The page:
Put colleges in the driving seat
Caroline Neville initiated a lively debate when she introduced the first item on the agenda at the first meeting in her drive to improve quality in colleges.
The former principal of Norwich college posed the question: how do we define quality? It took the rest of the meeting to come up with an answer.
Around the table were gathered principals and senior managers from a dozen or more colleges, plus officials from the Department for Education and Skills and the Association of Colleges.
She said: "What was discovered was that the learner has a view, colleges have a view, the Learning and Skills Council has a view, and the Government has a view on what is quality, and these views do not always come together.
"It depends on the customer. There is a different understanding of what quality means for different client groups."
Roger Marriott, the LSC's director of evaluation, who is assisting her in the quality drive, said different measurements of quality provide wide-ranging results.
He said: "There have been substantial improvements in success rates over the past five years, during which time the proportion of learners who gained the qualification they began has increased dramatically.
"Learners' views are positive about the experiences they have. But inspection outcomes give a different picture. There has not been the same degree of improvement in levels of performance."
Quality is one of the five areas on the LSC's "Agenda for Change", and Ms Neville, now the LSC's national director for learning, is spearheading the initiative to integrate quality and high standards into the work of all colleges.
She added: "We are trying to eradicate unsatisfactory provision. We want to move to a position where provision is good or better.
"We hear a lot about the importance of colleges being responsive to the needs of employers. But how do we measure that high quality experience for the employer and the employee?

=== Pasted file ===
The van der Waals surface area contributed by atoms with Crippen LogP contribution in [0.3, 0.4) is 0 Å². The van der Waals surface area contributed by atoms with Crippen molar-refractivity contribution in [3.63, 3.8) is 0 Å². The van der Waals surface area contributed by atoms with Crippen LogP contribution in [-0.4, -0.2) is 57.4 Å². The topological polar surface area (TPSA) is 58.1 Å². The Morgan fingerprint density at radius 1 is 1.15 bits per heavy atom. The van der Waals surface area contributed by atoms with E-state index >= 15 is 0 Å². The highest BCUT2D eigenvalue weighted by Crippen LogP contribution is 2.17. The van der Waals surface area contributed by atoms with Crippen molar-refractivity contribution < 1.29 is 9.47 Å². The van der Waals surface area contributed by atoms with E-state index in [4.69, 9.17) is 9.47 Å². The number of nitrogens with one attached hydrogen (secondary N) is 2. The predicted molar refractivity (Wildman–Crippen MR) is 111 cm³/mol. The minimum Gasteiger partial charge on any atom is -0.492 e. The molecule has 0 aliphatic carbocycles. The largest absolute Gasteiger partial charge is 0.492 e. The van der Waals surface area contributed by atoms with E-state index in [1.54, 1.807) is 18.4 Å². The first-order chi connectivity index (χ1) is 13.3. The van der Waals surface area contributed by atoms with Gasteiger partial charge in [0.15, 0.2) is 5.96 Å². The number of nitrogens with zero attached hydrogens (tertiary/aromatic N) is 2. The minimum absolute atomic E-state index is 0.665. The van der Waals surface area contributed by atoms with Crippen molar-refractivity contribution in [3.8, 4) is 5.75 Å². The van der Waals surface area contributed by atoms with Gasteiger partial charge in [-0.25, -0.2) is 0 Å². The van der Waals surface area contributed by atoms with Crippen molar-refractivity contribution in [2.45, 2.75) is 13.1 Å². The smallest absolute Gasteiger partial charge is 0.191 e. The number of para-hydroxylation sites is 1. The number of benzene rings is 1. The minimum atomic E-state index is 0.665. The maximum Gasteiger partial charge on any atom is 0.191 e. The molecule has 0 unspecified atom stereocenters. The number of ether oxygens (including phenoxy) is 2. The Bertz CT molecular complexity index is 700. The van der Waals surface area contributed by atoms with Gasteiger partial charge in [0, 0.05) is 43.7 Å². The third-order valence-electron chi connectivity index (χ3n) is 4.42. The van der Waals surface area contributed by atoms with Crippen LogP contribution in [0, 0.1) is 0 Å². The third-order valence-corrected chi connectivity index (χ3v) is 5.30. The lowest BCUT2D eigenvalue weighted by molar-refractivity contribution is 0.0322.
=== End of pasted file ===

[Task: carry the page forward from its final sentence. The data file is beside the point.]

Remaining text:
"Colleges have not focused on the employer market as much as the Government would like because that has not been at the top of the inspection agenda."
The general consensus of the meetings is that quality improvement will be led by the three Ss - self-assessment, simplification and sharing good practice.
Self-assessment will be at the centre of LSC strategy, she said, with the aim that all colleges will accurately evaluate their own performance through lesson-observation and support provided through a network of colleges.
Mr Marriott added: "Self-assessment is a constructive, critical process where you are examining strengths and weaknesses. By seeking out evidence, you are able to inform your own quality improvement plan.
"There is a strong correlation between good inspection outcomes and those colleges that are good at accurate self-assessment. We see self-assessment as being central to identification by colleges themselves of what improvements are required."
The two believe the quality drive will be assisted by setting up networks of colleges which share good practice. Ms Neville said: "There are some parts of the sector that are performing extremely well and the sector has the capacity to improve itself. Colleges need to work together to realise that capacity more effectively."
Mr Marriott said there was a strong consensus about the need to work together in order to find out what changes were needed - work included peer group reviews and "improvement networks" which bring different colleges together - for mutual gains.
"There is already a lot of sharing going on, but it is informal and ad hoc, and there are some groups of staff or individuals who don't know how to access it."
They cited Hampshire as one example of where college staff are forming networks which co-operate in the assessment of teaching and learning in their own and each other's institutions.
One college to benefit was Eastleigh, which endured a savage inspection report in 1997, but is now a beacon college after 10 out of 12 curriculum areas were rated good five years later.
Tony Lau-Walker, Eastleigh's principal and a member of the quality committee, said the transformation took place because self-assessment was taken seriously.
He said: "Self-assessment became much more rigorous and it involved everybody from part-time staff right through to the principal. We got outsiders involved in the monitoring process to validate our own judgements.
"Lesson observations are a real key to developing quality. It started a debate in the college so people understood what was good, very good, and what was unacceptable.
"We stopped some provision where it was poor and overlapping with neighbouring colleges and concentrated on the things we did well. All academic provision went and we focused on our technical and vocational provision.
"Student retention and satisfaction increased because they were getting a better service."
Chrissie Farley, principal of Hackney community college in east London, and also a committee member, said the contribution colleges make to the community needs to be examined. "We need to look at how colleges are measured in the wider sense of their contribution to the community and to the economy. The group hasn't started to have this debate yet."